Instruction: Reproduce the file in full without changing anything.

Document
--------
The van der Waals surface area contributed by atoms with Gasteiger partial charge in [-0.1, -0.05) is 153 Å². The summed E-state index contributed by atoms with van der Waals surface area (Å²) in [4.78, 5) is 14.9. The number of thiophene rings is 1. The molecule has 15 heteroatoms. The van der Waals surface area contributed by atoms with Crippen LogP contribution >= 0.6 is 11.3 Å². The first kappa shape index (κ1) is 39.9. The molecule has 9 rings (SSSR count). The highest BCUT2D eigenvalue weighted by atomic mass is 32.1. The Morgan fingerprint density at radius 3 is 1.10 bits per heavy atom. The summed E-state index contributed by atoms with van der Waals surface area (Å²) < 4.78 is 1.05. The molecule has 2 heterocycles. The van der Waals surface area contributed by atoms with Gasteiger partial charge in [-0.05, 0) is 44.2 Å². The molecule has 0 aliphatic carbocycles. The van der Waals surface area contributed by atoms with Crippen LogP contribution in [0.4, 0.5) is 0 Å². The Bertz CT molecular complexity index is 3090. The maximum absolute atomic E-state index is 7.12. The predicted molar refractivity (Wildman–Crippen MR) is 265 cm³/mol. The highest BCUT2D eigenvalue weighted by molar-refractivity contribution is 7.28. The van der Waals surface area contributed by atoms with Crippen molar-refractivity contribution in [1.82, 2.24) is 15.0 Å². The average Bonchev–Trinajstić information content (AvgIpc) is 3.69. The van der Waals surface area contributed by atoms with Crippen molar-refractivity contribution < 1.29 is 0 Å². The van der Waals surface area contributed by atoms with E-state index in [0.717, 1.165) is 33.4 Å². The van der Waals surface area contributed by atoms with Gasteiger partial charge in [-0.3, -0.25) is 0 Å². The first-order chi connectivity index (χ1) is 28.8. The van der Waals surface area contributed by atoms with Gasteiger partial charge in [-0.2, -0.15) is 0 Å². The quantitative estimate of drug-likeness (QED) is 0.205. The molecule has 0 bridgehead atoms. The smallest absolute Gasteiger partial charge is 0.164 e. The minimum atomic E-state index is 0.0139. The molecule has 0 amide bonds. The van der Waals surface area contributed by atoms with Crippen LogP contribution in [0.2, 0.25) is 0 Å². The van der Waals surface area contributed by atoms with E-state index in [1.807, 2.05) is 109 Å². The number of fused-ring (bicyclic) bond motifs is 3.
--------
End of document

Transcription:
The van der Waals surface area contributed by atoms with Gasteiger partial charge in [-0.1, -0.05) is 153 Å². The summed E-state index contributed by atoms with van der Waals surface area (Å²) in [4.78, 5) is 14.9. The number of thiophene rings is 1. The molecule has 15 heteroatoms. The van der Waals surface area contributed by atoms with Crippen LogP contribution >= 0.6 is 11.3 Å². The first kappa shape index (κ1) is 39.9. The molecule has 9 rings (SSSR count). The highest BCUT2D eigenvalue weighted by atomic mass is 32.1. The Morgan fingerprint density at radius 3 is 1.10 bits per heavy atom. The summed E-state index contributed by atoms with van der Waals surface area (Å²) < 4.78 is 1.05. The molecule has 2 heterocycles. The van der Waals surface area contributed by atoms with Gasteiger partial charge in [-0.05, 0) is 44.2 Å². The molecule has 0 aliphatic carbocycles. The van der Waals surface area contributed by atoms with Crippen LogP contribution in [0.4, 0.5) is 0 Å². The Bertz CT molecular complexity index is 3090. The maximum absolute atomic E-state index is 7.12. The predicted molar refractivity (Wildman–Crippen MR) is 265 cm³/mol. The highest BCUT2D eigenvalue weighted by molar-refractivity contribution is 7.28. The van der Waals surface area contributed by atoms with Crippen molar-refractivity contribution in [1.82, 2.24) is 15.0 Å². The average Bonchev–Trinajstić information content (AvgIpc) is 3.69. The van der Waals surface area contributed by atoms with Crippen molar-refractivity contribution < 1.29 is 0 Å². The van der Waals surface area contributed by atoms with E-state index in [0.717, 1.165) is 33.4 Å². The van der Waals surface area contributed by atoms with Gasteiger partial charge in [-0.3, -0.25) is 0 Å². The first-order chi connectivity index (χ1) is 28.8. The van der Waals surface area contributed by atoms with Gasteiger partial charge in [-0.2, -0.15) is 0 Å². The quantitative estimate of drug-likeness (QED) is 0.205. The molecule has 0 bridgehead atoms. The smallest absolute Gasteiger partial charge is 0.164 e. The minimum atomic E-state index is 0.0139. The molecule has 0 amide bonds. The van der Waals surface area contributed by atoms with Crippen LogP contribution in [0.2, 0.25) is 0 Å². The van der Waals surface area contributed by atoms with E-state index in [1.807, 2.05) is 109 Å². The number of fused-ring (bicyclic) bond motifs is 3.